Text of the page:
Published April 20, 2012
| High Gear Media, Kurt Ernst
America used to be the land of innovation, where progress was limited only by the imagination of engineers. Then corporate attorneys got involved, and most innovation was stamped out by the fear of product liability lawsuits. Technical challenges aside, there’s a reason we’re not all piloting flying cars from mainstream automakers.
That spirit of invention is apparently alive and well in other parts of the world, where fears of multi-million-dollar litigation are non-existent. Take the latest innovation from China’s BYD, for example: at next week’s Beijing Auto Show, the Chinese automaker will debut the F3 Plus, featuring remote-control driving.
Yes, we did say “remote-control driving,” just like that of James Bond’s BMW 750iL, featured in Tomorrow Never Dies. BYD calls its remote control technology “world-leading,” and we won’t argue with that. It’s not that other automakers couldn’t produce such an innovation, it’s just that no other corporate legal department would sign off on it.
BYD’s remote control system uses a special vehicle key to start the car, move it forward or backward, turn it left or right and travel at a “restricted speed.” The company bills the technology as “a perfect solution when the parking space is not wide enough for the driver to exit the car once parked.”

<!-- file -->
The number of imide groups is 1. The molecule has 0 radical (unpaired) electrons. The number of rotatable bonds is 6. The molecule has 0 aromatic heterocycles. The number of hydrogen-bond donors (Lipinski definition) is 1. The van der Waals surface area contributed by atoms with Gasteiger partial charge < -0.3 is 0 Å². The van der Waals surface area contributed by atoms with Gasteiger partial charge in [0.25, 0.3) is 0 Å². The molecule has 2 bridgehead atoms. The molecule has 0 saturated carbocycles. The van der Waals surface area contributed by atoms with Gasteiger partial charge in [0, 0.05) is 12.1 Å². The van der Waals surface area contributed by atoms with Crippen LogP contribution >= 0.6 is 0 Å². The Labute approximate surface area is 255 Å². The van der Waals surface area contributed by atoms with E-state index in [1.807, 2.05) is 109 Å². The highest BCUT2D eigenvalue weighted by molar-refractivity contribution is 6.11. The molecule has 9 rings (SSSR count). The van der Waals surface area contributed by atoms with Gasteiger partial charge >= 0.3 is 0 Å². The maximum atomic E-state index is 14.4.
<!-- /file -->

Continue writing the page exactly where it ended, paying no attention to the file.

BYD paints an idealistic picture of the car’s capability, too, telling consumers that its F3 Plus can be driven remotely to curbside to keep driver and passengers out of the elements. We've seen enough people struggle with driving scale model remote-control cars not to think this ends tragically.
Even at low speeds, there’s plenty of opportunity to hit other cars, pedestrians, curbs or run down your neighbors prized geraniums. If motorists can’t distinguish between gas and brake from the driver’s seat, does BYD really think they can control a car with their thumbs?
Still, we salute BYD for being this bold, and we’ll admit that the new F3 Plus makes us nostalgic for a time when cars were controlled by the driver, and not by electro-nannies mandated by the legal department.